The blast of arctic cold that hit the U.S. Midwest this week will linger on Thursday, but it's pushing east and losing much of its bite.
The cold has caused at least a dozen deaths since Saturday across the Midwest, according to official and media reports. Some died in weather-related traffic accidents, others from apparent exposure to the elements.
Videos this week showed boiling water freezing as it was tossed in the air in Cedar Rapids, Iowa, and transit workers in Chicago, Illinois, setting fire to train tracks to keep them from locking up.
But by this weekend, Chicago, which had near-record cold of 23 degrees below zero Fahrenheit on Wednesday, will bask in snow-melting highs in the mid 40s to low 50s Fahrenheit. So will other parts of the Midwest.
"It's going to be at least a 60-degree swing for Chicago, from minus 20s to upper 40s by Sunday," said David Hamrick, a forecaster with the National Weather Service's Weather Prediction Center in College Park Maryland.
But some of the lowest temperatures in a generation could still arrive in parts of the Midwest and Ohio Valley on Thursday, forecasters warned.
"It's going to be minus 30 in parts of North Dakota today," Hamrick said. "Minus 20 in Minnesota and upper Michigan."
The cold air had already hit Boston, Massachusetts, early Thursday. Temperatures dropped to about 5 degrees Fahrenheit and would struggle to get out of the mid-teens, Hamrick said.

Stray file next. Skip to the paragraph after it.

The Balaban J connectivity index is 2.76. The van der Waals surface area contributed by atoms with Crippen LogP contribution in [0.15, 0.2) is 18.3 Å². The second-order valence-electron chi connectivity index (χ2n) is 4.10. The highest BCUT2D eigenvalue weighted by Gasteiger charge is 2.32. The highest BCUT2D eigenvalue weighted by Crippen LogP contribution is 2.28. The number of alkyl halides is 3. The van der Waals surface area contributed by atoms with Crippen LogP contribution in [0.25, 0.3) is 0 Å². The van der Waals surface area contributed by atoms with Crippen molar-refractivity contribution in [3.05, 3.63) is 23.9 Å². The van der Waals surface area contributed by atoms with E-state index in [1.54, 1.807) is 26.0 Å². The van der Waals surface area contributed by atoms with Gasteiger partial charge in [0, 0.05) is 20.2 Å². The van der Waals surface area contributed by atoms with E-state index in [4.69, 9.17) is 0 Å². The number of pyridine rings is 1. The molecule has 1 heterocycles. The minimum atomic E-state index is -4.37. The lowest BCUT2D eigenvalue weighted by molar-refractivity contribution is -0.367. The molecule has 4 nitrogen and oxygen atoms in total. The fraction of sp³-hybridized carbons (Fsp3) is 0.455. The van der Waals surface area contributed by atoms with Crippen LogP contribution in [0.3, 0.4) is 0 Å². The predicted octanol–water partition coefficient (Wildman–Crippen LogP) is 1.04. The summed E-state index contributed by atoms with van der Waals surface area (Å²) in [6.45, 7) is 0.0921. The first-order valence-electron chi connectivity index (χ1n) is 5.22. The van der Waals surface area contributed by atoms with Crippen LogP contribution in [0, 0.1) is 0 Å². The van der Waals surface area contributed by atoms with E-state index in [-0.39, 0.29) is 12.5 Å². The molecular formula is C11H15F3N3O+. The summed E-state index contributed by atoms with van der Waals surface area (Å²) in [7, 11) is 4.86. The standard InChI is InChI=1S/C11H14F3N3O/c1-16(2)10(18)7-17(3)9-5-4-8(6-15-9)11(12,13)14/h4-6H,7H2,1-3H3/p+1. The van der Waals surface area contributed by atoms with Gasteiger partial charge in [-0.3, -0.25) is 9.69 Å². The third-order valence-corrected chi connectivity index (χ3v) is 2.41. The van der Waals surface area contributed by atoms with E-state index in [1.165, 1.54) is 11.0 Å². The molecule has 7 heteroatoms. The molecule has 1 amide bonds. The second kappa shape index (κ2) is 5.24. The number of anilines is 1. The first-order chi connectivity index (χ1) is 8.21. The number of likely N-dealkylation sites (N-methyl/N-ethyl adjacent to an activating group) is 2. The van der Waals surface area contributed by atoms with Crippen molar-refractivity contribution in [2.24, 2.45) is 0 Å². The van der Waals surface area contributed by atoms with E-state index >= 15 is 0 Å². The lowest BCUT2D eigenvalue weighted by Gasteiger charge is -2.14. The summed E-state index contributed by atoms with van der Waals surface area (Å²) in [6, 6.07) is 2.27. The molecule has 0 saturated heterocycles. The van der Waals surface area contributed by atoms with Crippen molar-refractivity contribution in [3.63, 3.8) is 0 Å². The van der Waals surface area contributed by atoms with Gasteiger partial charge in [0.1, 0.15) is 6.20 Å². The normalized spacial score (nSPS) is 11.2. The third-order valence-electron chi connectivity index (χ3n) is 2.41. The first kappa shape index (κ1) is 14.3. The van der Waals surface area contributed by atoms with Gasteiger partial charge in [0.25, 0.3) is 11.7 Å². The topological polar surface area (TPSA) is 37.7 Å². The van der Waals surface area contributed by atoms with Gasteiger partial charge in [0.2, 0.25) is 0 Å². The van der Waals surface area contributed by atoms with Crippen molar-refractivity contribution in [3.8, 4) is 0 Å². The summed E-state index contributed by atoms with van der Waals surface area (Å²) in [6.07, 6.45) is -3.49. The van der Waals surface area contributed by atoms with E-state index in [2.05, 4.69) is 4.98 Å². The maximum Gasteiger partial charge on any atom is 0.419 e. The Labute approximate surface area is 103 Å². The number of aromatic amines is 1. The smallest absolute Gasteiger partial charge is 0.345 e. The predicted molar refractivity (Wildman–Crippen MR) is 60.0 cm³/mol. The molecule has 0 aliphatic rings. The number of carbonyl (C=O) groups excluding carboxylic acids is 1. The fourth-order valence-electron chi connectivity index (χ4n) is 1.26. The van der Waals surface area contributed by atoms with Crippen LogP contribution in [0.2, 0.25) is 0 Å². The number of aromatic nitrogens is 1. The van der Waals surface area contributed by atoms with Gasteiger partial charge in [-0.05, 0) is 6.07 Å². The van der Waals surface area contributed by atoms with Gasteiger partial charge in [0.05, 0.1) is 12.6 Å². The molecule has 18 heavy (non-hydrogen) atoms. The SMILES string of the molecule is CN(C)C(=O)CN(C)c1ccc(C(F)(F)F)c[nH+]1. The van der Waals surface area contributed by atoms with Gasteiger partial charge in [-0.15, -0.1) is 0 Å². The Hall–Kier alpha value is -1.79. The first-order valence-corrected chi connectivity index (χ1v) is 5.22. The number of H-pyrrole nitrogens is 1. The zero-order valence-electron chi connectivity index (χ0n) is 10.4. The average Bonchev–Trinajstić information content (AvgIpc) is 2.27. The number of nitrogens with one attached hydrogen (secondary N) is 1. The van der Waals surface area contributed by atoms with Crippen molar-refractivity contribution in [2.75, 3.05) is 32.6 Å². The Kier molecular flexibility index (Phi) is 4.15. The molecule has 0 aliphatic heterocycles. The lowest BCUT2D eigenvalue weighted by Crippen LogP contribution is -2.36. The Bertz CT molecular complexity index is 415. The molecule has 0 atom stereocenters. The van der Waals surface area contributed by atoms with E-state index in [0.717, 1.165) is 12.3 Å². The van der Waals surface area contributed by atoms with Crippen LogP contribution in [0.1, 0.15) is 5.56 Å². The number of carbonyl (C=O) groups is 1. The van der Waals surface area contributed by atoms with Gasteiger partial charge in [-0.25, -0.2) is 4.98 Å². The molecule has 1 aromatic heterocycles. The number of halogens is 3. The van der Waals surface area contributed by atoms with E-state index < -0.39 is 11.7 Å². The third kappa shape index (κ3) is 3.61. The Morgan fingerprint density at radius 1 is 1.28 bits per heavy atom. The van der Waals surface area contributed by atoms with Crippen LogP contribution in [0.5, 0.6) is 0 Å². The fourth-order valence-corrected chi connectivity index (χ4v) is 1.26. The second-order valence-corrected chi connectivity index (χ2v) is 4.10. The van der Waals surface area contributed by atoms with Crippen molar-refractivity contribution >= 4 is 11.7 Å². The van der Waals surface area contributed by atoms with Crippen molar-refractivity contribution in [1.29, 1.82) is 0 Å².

Even parts of the South, such as the mountains of Kentucky, Tennessee and upper Georgia, would be in the single digits, he said.
The weather caused hundreds of traffic accidents, including a chain-reaction collision of about two dozen cars in Grand Rapids, Michigan, during a white-out on Wednesday, local media reported.
More than 2,300 flights were canceled and more than 3,500 delayed, most of them out of Chicago's O'Hare International and Midway International airports, according to the flight tracking site FlightAware.com.
General Motors Co said late on Wednesday it would temporarily suspend operations at 11 Michigan plants and its Warren Tech Center after a utility made an emergency appeal to users to conserve natural gas.
Fiat Chrysler Automobiles NV also said it had canceled a shift on Thursday at both its Warren Truck and Sterling Heights Assembly plants. It was considering whether to cancel additional shifts.
It has been more than 20 years since a similar arctic blast covered a swath of the Midwest and Northeast, NWS forecaster Brian Hurley said.
"You have to go back to the mid to early '90s for this," he said. "Even still, we're breaking records from then."
More than 30 record lows were shattered across the Midwest. The lowest was minus 40 degrees in International Falls, Minnesota.
"But we're not done with the cold yet," Hurley cautioned. "There's still some kick left in this."
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